I got away from that thinking when I worked outside the home as a young wife and mother, juggling a family with a demanding job and attending church a couple times a week. Since we only had one child at the time, I managed well by us eating out a few times a week for dinner and breakfast out every Saturday morning. I admit that many favorite memories are of summer Saturdays in Saugatuck, Michigan as we walked the boardwalk and perused the quaint shops after breakfast. It was my Happy Place.
So when I became a full time homemaker, my skills were not top notch. I knew how to cook and to bake but only a few favorite recipes. I wasn't very creative as a homemaker because I honestly didn't know how to be. My mother had always worked outside the home (because she had to) and that was my hardworking role model.
I looked for homemaking skills role models and found them mostly in books and a few in real life. I took formal classes in subjects as diverse as gourmet cooking and flower arranging. I set up homemaking files and cut out magazine articles, some of which I still have today. I learned to learn... and I still love to learn new things.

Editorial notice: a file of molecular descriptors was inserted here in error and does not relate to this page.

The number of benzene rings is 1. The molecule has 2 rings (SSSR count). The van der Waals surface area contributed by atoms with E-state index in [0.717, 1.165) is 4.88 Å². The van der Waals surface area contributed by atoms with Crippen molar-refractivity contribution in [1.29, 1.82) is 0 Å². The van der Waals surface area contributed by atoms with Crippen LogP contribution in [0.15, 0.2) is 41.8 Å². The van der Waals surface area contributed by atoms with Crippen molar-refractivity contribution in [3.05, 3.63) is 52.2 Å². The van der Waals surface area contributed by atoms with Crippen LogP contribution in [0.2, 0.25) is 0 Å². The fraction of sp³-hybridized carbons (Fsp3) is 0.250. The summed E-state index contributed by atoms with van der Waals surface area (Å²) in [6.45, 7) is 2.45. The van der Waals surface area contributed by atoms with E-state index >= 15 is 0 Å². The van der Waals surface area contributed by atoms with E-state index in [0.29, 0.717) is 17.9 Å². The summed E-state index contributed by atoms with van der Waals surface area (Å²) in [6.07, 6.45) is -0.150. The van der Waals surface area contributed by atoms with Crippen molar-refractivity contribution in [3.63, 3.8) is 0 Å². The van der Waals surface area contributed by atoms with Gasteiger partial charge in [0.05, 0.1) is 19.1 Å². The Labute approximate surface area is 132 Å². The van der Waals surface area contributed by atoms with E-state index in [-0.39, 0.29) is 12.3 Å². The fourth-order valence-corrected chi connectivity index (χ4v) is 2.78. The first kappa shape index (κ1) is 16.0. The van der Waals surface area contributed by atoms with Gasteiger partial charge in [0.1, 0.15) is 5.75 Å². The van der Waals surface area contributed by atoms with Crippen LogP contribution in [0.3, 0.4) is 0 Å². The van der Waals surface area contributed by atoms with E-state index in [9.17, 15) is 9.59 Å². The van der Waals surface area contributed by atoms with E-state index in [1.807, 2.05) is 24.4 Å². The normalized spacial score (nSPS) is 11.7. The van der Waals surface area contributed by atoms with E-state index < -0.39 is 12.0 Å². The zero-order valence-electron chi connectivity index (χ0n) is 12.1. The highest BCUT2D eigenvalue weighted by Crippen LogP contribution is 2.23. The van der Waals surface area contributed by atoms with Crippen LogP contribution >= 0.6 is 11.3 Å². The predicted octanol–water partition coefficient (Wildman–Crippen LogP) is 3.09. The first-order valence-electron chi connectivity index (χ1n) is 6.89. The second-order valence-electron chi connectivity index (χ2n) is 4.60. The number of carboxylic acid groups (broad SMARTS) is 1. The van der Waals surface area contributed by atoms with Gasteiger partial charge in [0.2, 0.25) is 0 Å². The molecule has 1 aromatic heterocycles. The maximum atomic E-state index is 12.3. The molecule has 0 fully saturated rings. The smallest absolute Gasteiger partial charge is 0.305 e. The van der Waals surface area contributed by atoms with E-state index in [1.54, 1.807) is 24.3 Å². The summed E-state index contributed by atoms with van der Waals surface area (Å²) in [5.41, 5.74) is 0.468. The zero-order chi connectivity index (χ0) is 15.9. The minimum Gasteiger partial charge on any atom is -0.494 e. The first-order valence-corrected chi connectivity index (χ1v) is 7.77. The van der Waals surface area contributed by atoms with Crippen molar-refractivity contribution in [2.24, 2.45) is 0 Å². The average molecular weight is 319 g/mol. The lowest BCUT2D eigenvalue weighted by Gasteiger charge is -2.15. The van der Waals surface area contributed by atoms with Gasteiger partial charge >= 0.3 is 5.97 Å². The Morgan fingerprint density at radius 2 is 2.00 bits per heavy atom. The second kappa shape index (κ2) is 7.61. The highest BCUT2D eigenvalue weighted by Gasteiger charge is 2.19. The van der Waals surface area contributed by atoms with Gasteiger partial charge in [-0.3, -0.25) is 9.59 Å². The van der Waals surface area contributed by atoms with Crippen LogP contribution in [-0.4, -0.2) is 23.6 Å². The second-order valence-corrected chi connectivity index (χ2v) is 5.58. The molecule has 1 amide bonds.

For instance, I mentioned last week about the tube of tomato paste (shown above), learning about using it from an article about a famous chef saying it was his favorite pantry item. I learned it adds a deep tomato flavor which enables me to use only one can of tomatoes when I used to use two... and it tastes better! It also makes tomato sauce when adding water for it is tomato sauce which has been boiled down (think apple butter from apple sauce). It has been a brilliant addition to some main dishes and the tube lasts in the refrigerator for a long time.
I also, at one time, learned to use salsa as a condiment. The organic brand above is less than $2.00 a jar at Aldi's so I usually buy at least four each month and stock even more than that in my pantry when possible. I used to just add it to tacos but after reading how others used it, I now always serve it along side a quiche, mix it in brown rice for a quick Spanish rice, and add it to other dishes when I want added flavor. It took learning how others used it to realize it was valuable for far more than tacos.
I was watching a show about Julia Child recently and it was said she was still learning about cooking in her 90s. That made me feel better! There are some things I've mastered but others... like gardening... I still have a whole lot to learn. Then there are those skills I realized I wasn't all that ummm... skilled. Like sewing and knitting... somehow that gene is definitely missing.